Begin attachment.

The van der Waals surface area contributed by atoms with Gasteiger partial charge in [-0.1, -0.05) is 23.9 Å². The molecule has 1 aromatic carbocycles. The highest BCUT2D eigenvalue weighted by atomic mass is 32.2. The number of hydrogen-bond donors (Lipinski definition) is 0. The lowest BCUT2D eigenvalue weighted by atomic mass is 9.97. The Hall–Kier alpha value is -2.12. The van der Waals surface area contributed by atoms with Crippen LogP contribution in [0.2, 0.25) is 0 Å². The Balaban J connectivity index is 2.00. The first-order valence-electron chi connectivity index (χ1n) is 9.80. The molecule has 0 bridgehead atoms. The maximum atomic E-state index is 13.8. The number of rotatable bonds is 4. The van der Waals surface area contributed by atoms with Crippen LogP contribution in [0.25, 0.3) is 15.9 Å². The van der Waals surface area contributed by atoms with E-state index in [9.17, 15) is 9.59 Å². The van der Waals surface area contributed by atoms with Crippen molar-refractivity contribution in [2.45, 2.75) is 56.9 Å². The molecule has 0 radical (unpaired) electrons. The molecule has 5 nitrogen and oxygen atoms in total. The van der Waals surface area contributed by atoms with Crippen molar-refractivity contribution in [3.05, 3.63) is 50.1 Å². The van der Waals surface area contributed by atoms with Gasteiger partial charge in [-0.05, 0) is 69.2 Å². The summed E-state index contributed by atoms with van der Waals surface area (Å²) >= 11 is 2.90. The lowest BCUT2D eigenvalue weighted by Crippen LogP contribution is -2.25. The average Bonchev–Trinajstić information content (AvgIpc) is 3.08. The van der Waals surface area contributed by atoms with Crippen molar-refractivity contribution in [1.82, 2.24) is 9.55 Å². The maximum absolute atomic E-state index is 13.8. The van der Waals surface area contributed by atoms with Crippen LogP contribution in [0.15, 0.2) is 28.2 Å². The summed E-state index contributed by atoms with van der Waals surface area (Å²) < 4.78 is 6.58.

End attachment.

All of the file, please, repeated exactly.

The van der Waals surface area contributed by atoms with Gasteiger partial charge in [-0.1, -0.05) is 23.9 Å². The molecule has 1 aromatic carbocycles. The highest BCUT2D eigenvalue weighted by atomic mass is 32.2. The number of hydrogen-bond donors (Lipinski definition) is 0. The lowest BCUT2D eigenvalue weighted by atomic mass is 9.97. The Hall–Kier alpha value is -2.12. The van der Waals surface area contributed by atoms with Crippen LogP contribution in [0.2, 0.25) is 0 Å². The Balaban J connectivity index is 2.00. The first-order valence-electron chi connectivity index (χ1n) is 9.80. The molecule has 0 bridgehead atoms. The maximum atomic E-state index is 13.8. The number of rotatable bonds is 4. The van der Waals surface area contributed by atoms with Crippen LogP contribution in [0.25, 0.3) is 15.9 Å². The van der Waals surface area contributed by atoms with E-state index in [9.17, 15) is 9.59 Å². The van der Waals surface area contributed by atoms with Crippen molar-refractivity contribution in [2.45, 2.75) is 56.9 Å². The molecule has 0 radical (unpaired) electrons. The molecule has 5 nitrogen and oxygen atoms in total. The van der Waals surface area contributed by atoms with Crippen molar-refractivity contribution in [3.05, 3.63) is 50.1 Å². The van der Waals surface area contributed by atoms with Gasteiger partial charge in [-0.05, 0) is 69.2 Å². The summed E-state index contributed by atoms with van der Waals surface area (Å²) >= 11 is 2.90. The lowest BCUT2D eigenvalue weighted by Crippen LogP contribution is -2.25. The average Bonchev–Trinajstić information content (AvgIpc) is 3.08. The van der Waals surface area contributed by atoms with Crippen molar-refractivity contribution in [1.82, 2.24) is 9.55 Å². The maximum absolute atomic E-state index is 13.8. The van der Waals surface area contributed by atoms with Crippen LogP contribution in [0.15, 0.2) is 28.2 Å². The summed E-state index contributed by atoms with van der Waals surface area (Å²) < 4.78 is 6.58.